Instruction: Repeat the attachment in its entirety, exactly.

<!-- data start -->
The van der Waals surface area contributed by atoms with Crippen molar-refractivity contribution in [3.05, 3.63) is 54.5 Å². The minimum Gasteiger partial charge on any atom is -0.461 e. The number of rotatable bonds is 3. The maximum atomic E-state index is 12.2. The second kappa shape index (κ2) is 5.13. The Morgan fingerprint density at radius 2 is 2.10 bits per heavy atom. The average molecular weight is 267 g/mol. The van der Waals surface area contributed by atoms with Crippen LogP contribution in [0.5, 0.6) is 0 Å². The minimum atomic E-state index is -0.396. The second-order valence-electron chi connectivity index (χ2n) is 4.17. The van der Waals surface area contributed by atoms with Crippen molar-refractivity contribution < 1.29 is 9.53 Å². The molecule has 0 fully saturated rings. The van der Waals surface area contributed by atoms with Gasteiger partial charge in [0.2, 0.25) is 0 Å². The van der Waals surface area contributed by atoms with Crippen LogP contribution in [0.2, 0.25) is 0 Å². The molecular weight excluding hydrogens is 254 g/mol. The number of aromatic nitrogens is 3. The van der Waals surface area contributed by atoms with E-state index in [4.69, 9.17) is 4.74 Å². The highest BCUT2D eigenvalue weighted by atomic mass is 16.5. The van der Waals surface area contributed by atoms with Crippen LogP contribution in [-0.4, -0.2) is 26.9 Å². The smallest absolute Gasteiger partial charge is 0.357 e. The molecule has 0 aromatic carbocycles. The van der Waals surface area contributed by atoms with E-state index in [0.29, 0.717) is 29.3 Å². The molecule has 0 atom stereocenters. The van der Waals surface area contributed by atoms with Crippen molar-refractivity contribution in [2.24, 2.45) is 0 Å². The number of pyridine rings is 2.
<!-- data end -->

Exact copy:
The van der Waals surface area contributed by atoms with Crippen molar-refractivity contribution in [3.05, 3.63) is 54.5 Å². The minimum Gasteiger partial charge on any atom is -0.461 e. The number of rotatable bonds is 3. The maximum atomic E-state index is 12.2. The second kappa shape index (κ2) is 5.13. The Morgan fingerprint density at radius 2 is 2.10 bits per heavy atom. The average molecular weight is 267 g/mol. The van der Waals surface area contributed by atoms with Crippen LogP contribution in [0.5, 0.6) is 0 Å². The minimum atomic E-state index is -0.396. The second-order valence-electron chi connectivity index (χ2n) is 4.17. The van der Waals surface area contributed by atoms with Crippen molar-refractivity contribution < 1.29 is 9.53 Å². The molecule has 0 fully saturated rings. The van der Waals surface area contributed by atoms with Gasteiger partial charge in [0.2, 0.25) is 0 Å². The van der Waals surface area contributed by atoms with Crippen LogP contribution in [0.2, 0.25) is 0 Å². The molecular weight excluding hydrogens is 254 g/mol. The number of aromatic nitrogens is 3. The van der Waals surface area contributed by atoms with E-state index in [4.69, 9.17) is 4.74 Å². The highest BCUT2D eigenvalue weighted by atomic mass is 16.5. The van der Waals surface area contributed by atoms with Crippen LogP contribution in [-0.4, -0.2) is 26.9 Å². The smallest absolute Gasteiger partial charge is 0.357 e. The molecule has 0 aromatic carbocycles. The van der Waals surface area contributed by atoms with E-state index in [0.29, 0.717) is 29.3 Å². The molecule has 0 atom stereocenters. The van der Waals surface area contributed by atoms with Crippen molar-refractivity contribution in [2.24, 2.45) is 0 Å². The number of pyridine rings is 2.